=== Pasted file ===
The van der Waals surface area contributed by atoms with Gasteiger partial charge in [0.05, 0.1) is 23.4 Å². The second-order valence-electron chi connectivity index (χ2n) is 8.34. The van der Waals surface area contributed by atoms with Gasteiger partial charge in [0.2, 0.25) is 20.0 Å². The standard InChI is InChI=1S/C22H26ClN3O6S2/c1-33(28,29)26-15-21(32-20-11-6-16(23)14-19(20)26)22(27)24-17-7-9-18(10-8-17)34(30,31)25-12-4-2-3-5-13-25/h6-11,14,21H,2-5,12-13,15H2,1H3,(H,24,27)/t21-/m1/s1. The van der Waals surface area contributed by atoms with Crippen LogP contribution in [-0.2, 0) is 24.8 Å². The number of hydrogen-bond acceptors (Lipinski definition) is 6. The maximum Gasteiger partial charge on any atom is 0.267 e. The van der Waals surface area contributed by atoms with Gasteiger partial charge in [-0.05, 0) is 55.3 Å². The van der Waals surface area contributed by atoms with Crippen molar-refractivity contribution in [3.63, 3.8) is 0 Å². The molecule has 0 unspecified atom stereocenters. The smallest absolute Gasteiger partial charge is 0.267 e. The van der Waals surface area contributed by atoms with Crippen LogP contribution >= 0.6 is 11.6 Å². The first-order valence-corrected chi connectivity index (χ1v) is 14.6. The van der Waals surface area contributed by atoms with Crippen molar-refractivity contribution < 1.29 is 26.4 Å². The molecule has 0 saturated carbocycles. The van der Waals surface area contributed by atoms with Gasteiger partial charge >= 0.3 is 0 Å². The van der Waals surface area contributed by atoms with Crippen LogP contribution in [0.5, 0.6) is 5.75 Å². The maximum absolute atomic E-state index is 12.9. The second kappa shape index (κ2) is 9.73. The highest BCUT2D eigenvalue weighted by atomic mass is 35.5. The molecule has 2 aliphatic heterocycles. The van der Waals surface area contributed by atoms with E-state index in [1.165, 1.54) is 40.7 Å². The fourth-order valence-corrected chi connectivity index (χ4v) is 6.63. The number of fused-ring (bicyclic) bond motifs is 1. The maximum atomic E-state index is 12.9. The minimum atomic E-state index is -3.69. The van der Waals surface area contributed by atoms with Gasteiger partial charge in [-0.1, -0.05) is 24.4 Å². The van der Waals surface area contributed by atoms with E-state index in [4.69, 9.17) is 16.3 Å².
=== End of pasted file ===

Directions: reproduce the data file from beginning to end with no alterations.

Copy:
The van der Waals surface area contributed by atoms with Gasteiger partial charge in [0.05, 0.1) is 23.4 Å². The second-order valence-electron chi connectivity index (χ2n) is 8.34. The van der Waals surface area contributed by atoms with Gasteiger partial charge in [0.2, 0.25) is 20.0 Å². The standard InChI is InChI=1S/C22H26ClN3O6S2/c1-33(28,29)26-15-21(32-20-11-6-16(23)14-19(20)26)22(27)24-17-7-9-18(10-8-17)34(30,31)25-12-4-2-3-5-13-25/h6-11,14,21H,2-5,12-13,15H2,1H3,(H,24,27)/t21-/m1/s1. The van der Waals surface area contributed by atoms with Crippen LogP contribution in [-0.2, 0) is 24.8 Å². The number of hydrogen-bond acceptors (Lipinski definition) is 6. The maximum Gasteiger partial charge on any atom is 0.267 e. The van der Waals surface area contributed by atoms with Gasteiger partial charge in [-0.05, 0) is 55.3 Å². The van der Waals surface area contributed by atoms with Crippen molar-refractivity contribution in [3.63, 3.8) is 0 Å². The molecule has 0 unspecified atom stereocenters. The smallest absolute Gasteiger partial charge is 0.267 e. The van der Waals surface area contributed by atoms with Crippen LogP contribution >= 0.6 is 11.6 Å². The first-order valence-corrected chi connectivity index (χ1v) is 14.6. The van der Waals surface area contributed by atoms with Crippen molar-refractivity contribution < 1.29 is 26.4 Å². The molecule has 0 saturated carbocycles. The van der Waals surface area contributed by atoms with Gasteiger partial charge >= 0.3 is 0 Å². The van der Waals surface area contributed by atoms with Crippen LogP contribution in [0.5, 0.6) is 5.75 Å². The maximum absolute atomic E-state index is 12.9. The second kappa shape index (κ2) is 9.73. The highest BCUT2D eigenvalue weighted by atomic mass is 35.5. The molecule has 2 aliphatic heterocycles. The van der Waals surface area contributed by atoms with E-state index in [1.165, 1.54) is 40.7 Å². The fourth-order valence-corrected chi connectivity index (χ4v) is 6.63. The number of fused-ring (bicyclic) bond motifs is 1. The maximum atomic E-state index is 12.9. The minimum atomic E-state index is -3.69. The van der Waals surface area contributed by atoms with Gasteiger partial charge in [-0.1, -0.05) is 24.4 Å². The van der Waals surface area contributed by atoms with E-state index in [4.69, 9.17) is 16.3 Å².